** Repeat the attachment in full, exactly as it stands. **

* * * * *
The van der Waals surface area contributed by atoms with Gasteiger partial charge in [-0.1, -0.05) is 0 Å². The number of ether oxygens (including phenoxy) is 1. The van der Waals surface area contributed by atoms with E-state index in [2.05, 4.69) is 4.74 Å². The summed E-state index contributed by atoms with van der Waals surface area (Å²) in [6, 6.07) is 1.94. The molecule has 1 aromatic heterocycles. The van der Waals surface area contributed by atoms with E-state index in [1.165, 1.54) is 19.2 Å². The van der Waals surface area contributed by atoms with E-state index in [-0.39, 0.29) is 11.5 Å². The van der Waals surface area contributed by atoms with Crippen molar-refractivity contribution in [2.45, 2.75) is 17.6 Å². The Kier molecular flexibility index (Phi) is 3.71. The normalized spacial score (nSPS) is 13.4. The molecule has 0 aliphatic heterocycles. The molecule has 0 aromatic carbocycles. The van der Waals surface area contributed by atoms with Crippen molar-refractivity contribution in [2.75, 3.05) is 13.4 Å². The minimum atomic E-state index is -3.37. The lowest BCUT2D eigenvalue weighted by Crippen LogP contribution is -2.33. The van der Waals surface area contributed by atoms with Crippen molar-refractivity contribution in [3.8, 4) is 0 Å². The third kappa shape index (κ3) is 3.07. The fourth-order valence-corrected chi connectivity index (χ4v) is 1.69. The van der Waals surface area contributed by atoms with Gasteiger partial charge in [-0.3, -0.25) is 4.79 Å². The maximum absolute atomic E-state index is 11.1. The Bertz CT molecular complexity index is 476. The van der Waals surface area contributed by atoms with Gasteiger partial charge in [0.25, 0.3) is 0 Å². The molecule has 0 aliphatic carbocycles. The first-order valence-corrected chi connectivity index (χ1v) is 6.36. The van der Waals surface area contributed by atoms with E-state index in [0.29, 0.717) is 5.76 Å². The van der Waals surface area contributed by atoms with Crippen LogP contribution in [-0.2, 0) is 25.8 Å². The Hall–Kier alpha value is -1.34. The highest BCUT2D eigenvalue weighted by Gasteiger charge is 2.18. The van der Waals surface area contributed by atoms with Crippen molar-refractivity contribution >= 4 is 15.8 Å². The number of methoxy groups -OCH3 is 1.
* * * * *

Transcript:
The van der Waals surface area contributed by atoms with Gasteiger partial charge in [-0.1, -0.05) is 0 Å². The number of ether oxygens (including phenoxy) is 1. The van der Waals surface area contributed by atoms with E-state index in [2.05, 4.69) is 4.74 Å². The summed E-state index contributed by atoms with van der Waals surface area (Å²) in [6, 6.07) is 1.94. The molecule has 1 aromatic heterocycles. The van der Waals surface area contributed by atoms with E-state index in [1.165, 1.54) is 19.2 Å². The van der Waals surface area contributed by atoms with E-state index in [-0.39, 0.29) is 11.5 Å². The van der Waals surface area contributed by atoms with Crippen molar-refractivity contribution in [2.45, 2.75) is 17.6 Å². The Kier molecular flexibility index (Phi) is 3.71. The normalized spacial score (nSPS) is 13.4. The molecule has 0 aliphatic heterocycles. The molecule has 0 aromatic carbocycles. The van der Waals surface area contributed by atoms with Crippen molar-refractivity contribution in [2.75, 3.05) is 13.4 Å². The minimum atomic E-state index is -3.37. The lowest BCUT2D eigenvalue weighted by Crippen LogP contribution is -2.33. The van der Waals surface area contributed by atoms with Crippen molar-refractivity contribution in [3.8, 4) is 0 Å². The third kappa shape index (κ3) is 3.07. The fourth-order valence-corrected chi connectivity index (χ4v) is 1.69. The van der Waals surface area contributed by atoms with Gasteiger partial charge in [-0.3, -0.25) is 4.79 Å². The maximum absolute atomic E-state index is 11.1. The Bertz CT molecular complexity index is 476. The van der Waals surface area contributed by atoms with Gasteiger partial charge in [0.25, 0.3) is 0 Å². The molecule has 0 aliphatic carbocycles. The first-order valence-corrected chi connectivity index (χ1v) is 6.36. The van der Waals surface area contributed by atoms with E-state index in [0.29, 0.717) is 5.76 Å². The van der Waals surface area contributed by atoms with Crippen LogP contribution in [-0.2, 0) is 25.8 Å². The Hall–Kier alpha value is -1.34. The highest BCUT2D eigenvalue weighted by Gasteiger charge is 2.18. The van der Waals surface area contributed by atoms with Crippen molar-refractivity contribution >= 4 is 15.8 Å². The number of methoxy groups -OCH3 is 1.